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Local group is determined to eliminate invasive plant

October 21, 2019   ·   0 Comments

By Brian Lockhart

You’ve most likely seen the feathery tops that adorn these tall reed-like plants that are sprouting up all around the county. 

They’re nice too look at, however, phragmite australis is an invasive species that takes over wetland areas, kills off native species and is a hazard to wildlife.

The plant can block drainage areas causing flooding and potential damage to farm land.

Called ‘phrag’ for short, this plant can grow over 20 feet tall.

The plant reproduces quickly with each seed head containing around 2,000 seeds.

A local group called Phrag Fighters was created to spread awareness and attempt to rid the country of this invasive species. 

As of October Phrag Fighters has 132 members led by president Ernie and Angela Lynch. The group was started in Mulmur Township but has expand to include the other municipalities in Dufferin County.

The plant was introduced to North America around 200 years ago from Europe and has been steadily growing across the Eastern side of the continent. It is now widespread in Southern Ontario and is spreading west. 

“It will eventually occupy and dominate all areas that have any noticeable water content,” Mr. Lynch explained. “This includes everything from roadsides to streams and lakes. It is a mono-culture with no predators. It will end all native plant species that we are familiar with in these areas. Wildlife cannot access or traverse it whether aquatic, amphibious, or mammal. Farmers are at great risk as it can occupy land and is so dense that it blocks regular drainage causing flooding.”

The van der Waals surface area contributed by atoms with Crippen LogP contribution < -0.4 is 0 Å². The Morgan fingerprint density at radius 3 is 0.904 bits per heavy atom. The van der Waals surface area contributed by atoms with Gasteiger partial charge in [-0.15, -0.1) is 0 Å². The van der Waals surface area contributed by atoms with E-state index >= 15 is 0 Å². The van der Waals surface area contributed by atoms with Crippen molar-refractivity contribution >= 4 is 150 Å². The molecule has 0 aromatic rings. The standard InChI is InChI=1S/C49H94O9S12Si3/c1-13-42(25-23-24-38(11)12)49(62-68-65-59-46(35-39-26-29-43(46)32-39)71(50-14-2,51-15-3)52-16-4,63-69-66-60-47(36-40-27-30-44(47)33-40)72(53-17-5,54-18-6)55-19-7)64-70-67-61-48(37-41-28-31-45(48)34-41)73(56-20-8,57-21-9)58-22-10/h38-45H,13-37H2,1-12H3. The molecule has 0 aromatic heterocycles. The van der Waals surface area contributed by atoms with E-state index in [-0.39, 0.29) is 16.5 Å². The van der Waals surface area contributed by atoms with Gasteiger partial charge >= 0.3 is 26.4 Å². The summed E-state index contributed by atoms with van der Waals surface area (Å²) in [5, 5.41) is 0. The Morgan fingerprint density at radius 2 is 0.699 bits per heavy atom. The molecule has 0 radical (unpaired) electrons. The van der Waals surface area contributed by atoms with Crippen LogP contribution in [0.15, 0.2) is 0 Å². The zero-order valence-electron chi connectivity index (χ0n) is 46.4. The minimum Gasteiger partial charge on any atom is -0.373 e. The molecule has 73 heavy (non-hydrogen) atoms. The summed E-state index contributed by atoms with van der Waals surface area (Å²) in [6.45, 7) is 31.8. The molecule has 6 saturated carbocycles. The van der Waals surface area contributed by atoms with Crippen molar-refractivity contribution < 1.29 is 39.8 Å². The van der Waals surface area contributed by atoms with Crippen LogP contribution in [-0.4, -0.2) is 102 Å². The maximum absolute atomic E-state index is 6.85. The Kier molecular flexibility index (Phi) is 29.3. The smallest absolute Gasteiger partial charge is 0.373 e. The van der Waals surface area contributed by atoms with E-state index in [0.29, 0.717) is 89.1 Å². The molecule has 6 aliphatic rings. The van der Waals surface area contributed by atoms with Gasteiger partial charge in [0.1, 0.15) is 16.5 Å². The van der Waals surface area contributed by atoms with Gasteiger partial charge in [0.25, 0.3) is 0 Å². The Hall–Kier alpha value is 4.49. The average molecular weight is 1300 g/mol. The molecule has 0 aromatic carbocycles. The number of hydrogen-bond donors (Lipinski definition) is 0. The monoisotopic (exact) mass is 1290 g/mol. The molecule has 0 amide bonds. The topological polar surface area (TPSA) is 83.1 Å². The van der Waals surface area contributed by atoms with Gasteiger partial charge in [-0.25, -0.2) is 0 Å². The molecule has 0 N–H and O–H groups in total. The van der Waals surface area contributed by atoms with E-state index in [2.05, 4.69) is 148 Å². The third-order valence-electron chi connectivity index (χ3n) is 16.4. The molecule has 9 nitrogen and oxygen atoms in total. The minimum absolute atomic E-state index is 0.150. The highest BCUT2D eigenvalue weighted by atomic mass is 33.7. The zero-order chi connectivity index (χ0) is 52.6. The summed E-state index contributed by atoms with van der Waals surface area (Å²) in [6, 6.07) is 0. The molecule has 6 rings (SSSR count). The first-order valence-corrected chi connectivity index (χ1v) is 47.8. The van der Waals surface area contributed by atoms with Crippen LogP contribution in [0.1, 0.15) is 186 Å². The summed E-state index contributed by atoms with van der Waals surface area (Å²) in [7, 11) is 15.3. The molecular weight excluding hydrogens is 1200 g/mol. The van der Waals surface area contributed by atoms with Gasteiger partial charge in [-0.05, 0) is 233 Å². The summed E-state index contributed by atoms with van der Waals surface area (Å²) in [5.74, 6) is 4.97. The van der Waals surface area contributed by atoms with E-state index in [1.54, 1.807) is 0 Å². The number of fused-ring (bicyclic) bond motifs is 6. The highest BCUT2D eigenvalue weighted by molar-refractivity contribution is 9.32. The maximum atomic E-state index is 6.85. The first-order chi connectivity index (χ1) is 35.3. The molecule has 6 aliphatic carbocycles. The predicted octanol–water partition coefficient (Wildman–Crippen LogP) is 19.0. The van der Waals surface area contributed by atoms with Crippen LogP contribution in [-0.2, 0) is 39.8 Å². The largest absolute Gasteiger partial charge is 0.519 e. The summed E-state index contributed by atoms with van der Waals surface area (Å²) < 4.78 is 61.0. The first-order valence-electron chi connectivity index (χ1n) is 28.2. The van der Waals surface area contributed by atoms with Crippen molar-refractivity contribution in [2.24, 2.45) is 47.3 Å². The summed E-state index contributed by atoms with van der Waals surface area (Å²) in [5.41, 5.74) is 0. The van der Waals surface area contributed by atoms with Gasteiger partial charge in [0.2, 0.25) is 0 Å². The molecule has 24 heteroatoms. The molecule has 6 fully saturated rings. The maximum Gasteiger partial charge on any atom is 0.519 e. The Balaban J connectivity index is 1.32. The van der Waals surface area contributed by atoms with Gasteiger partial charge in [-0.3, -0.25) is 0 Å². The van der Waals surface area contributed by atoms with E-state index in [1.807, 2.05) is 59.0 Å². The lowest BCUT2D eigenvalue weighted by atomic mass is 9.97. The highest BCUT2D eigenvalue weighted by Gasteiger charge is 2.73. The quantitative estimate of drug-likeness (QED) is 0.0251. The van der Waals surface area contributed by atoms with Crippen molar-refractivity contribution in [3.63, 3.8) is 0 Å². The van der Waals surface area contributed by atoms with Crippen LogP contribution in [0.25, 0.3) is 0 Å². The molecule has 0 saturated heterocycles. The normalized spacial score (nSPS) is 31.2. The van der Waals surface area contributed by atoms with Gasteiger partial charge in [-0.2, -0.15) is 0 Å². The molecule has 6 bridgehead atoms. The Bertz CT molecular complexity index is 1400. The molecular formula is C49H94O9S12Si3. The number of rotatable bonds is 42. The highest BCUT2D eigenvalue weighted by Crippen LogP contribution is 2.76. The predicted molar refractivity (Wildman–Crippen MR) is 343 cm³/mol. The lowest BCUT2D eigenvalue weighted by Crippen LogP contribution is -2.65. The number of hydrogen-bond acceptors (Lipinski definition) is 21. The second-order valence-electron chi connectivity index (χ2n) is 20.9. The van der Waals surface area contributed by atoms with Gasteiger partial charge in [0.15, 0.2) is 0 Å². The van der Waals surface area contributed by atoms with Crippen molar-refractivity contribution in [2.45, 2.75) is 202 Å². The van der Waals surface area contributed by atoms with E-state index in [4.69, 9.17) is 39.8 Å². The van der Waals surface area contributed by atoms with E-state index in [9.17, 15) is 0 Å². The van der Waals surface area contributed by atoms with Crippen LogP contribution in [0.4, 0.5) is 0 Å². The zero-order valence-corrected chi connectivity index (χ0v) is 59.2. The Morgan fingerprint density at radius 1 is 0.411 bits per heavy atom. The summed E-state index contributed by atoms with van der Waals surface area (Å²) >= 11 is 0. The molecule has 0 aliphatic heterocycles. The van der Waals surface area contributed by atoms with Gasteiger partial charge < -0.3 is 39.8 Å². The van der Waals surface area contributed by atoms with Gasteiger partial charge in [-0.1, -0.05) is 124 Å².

Eliminating the plant will take a lot of work, using a step-by-step process.

First of all, the Phrag Fighters want to spread awareness that the plant is an invasive species. This will include a complete inventory of plant locations around the area.

A mass clipping of seed heads in 2020 to slow down the spread will be followed by cutting down the actual plant.

Finally, killing and eliminating root systems to stop the spread of the species, preferably with non-chemical methods.

The group has started a Facebook page, Mulmur Melancthon Mono Amaranth Phrag Fighters, to spread awareness and connect with others about the problem of this invasive species in the area.



         

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